You may have seen reports about tough new federal rules aimed at curbing the availability of popular payment-option and interest-only mortgages - both of which feature low monthly payments in the early years, followed by big payment increases later on.
Those cutbacks, in turn, could make it more difficult for many buyers in high-cost markets to stretch their budgets to afford the houses they want.
That's all true - to a point. The "guidance" jointly released Sept. 29 by the Federal Reserve, the Comptroller of the Currency, the Federal Deposit Insurance Corporation, the Office of Thrift Supervision and the National Credit Union Administration did not ban or attack payment-option and interest-only loans per se.
To the contrary: The regulators acknowledged that both types of mortgages are legitimate, innovative ways to finance a home.
Payment-option plans allow borrowers to choose among several payment levels each month - a bedrock "minimum" amount so low the loan balance increases; interest-only payments, which do not reduce the principal balance owed, or fully amortizing payments that include both interest and principal.
At a specific "reset" point, the borrower's monthly payments increase sharply to cover all the deferred interest and principal contributions and shift to a "fully indexed" rate.
Interest-only loans cut homeowners' payments for anywhere from the first three to 10 years by sidestepping principal reduction; at the end of that period borrowers have the same principal balance they started with, but their payments jump significantly to begin reducing their principal debt over a new, shorter period.
Marketed to financially qualified borrowers who understand what they're getting into, and who understand the prospect of big monthly jumps in costs in later years, payment-option and interest-only loans are fine, said the regulators.
But when lenders begin to mass market them and add on a grab bag of other features, payment-option and interest-only mortgages can verge on toxic.
Among the risk features the federal government wants lenders to avoid piling on top of each other:
Borrowers with incomes that can't support the full costs looming down the road. Extending a mortgage to homebuyers at a 1 percent or 2 percent effective payment rate in a 6 1/2 percent to 7 percent market is OK if the applicants can actually afford to pay the full rate.
After all, some consumers choose to make minimum payments because they have more profitable uses for their cash.
But if homebuyers don't have the current income to afford the house and the mortgage, extending a payment-option mortgage becomes a crapshoot.
Once the low payments of the introductory period are over, will they have gotten raises or won the lottery and have the cash to handle monthly payments double or more than they've gotten used to?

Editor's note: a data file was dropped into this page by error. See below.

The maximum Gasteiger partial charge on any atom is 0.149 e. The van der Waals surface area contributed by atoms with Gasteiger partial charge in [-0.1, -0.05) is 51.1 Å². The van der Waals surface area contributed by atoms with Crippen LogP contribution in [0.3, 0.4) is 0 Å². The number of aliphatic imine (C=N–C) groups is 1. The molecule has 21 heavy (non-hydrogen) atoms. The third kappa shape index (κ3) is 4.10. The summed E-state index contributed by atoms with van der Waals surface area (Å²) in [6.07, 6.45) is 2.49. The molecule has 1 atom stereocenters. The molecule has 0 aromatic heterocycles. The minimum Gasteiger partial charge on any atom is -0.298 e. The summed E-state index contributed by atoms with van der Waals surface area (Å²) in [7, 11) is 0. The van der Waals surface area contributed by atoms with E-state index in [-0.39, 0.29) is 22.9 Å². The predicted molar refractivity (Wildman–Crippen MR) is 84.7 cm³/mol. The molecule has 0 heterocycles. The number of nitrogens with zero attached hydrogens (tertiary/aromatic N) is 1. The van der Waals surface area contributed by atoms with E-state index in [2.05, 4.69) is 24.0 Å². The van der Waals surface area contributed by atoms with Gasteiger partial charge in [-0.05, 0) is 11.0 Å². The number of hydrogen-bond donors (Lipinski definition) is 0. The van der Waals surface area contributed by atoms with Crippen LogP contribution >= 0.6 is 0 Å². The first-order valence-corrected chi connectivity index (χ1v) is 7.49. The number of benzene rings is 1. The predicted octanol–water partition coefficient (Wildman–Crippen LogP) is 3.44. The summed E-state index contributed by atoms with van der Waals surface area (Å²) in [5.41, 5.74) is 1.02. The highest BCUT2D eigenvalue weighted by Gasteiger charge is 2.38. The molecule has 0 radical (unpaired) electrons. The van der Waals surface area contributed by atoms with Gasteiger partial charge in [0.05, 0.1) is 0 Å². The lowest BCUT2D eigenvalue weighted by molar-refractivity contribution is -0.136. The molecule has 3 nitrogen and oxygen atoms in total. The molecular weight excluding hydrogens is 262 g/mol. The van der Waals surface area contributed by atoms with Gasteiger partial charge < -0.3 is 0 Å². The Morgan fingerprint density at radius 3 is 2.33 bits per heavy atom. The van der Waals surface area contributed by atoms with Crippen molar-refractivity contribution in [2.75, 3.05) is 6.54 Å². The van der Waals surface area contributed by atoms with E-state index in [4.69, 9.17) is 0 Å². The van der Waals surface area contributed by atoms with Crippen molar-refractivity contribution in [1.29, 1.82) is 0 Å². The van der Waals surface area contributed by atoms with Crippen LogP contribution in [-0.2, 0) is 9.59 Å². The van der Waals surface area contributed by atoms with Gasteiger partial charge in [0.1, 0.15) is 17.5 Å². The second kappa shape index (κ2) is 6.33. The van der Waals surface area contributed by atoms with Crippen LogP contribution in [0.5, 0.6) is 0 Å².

Minimal or no documentation of applicants' incomes and assets. Popular among self-employed earners and professionals, so-called "stated income" underwriting can push the risks of payment-option and interest-only loans off the charts.
If banks don't verify that the incomes applicants are claiming are for real - by checking in with the IRS or demanding W-2s - they should generally avoid extending payment-option and interest-only mortgages.
"Piggyback" plans that allow minimal or zero down payments through the use of simultaneously closed first and second mortgages. For example, a borrower who applies for a payment-option first mortgage equal to 80 percent of the price of the house might also ask for an interest-only credit line equal to 20 percent of the property value.
In effect, the borrower is buying the house with nothing down, paying nothing per month to reduce the principal debt, and is highly likely to face huge payment-shock increases in the not-too-distant future. Avoid such time bombs at all costs, the federal regulators urged the banks.
Sub-par credit scores. No need for explanation: Poor credit histories don't mix well with mortgage programs with built-in payment shocks.
Non-owner occupancy. When a buyer doesn't plan to live in the house but instead to rent it out or flip it, that automatically raises the statistical likelihood of default and foreclosure. The risks soar even higher when lenders allow investors to buy properties they really can't afford using payment-option plans.
The new guidance requires lenders to make certain that all loan applicants for payment-option and interest-only mortgages truly understand the mechanics - especially the lurking dangers of payment shocks.
The agencies' new rules cover all federally chartered banks, mortgage banking subsidiaries and credit unions. State-regulated mortgage brokers and independent mortgage companies aren't yet required to follow the guidelines, but they will in the near future when state regulators issue parallel restrictions against risk-layering.
Bottom line: Payment-option and interest-only loans aren't going away. You'll still be able to shop for them. But don't expect they'll come with all the risky razzle-dazzle add-ons they used to.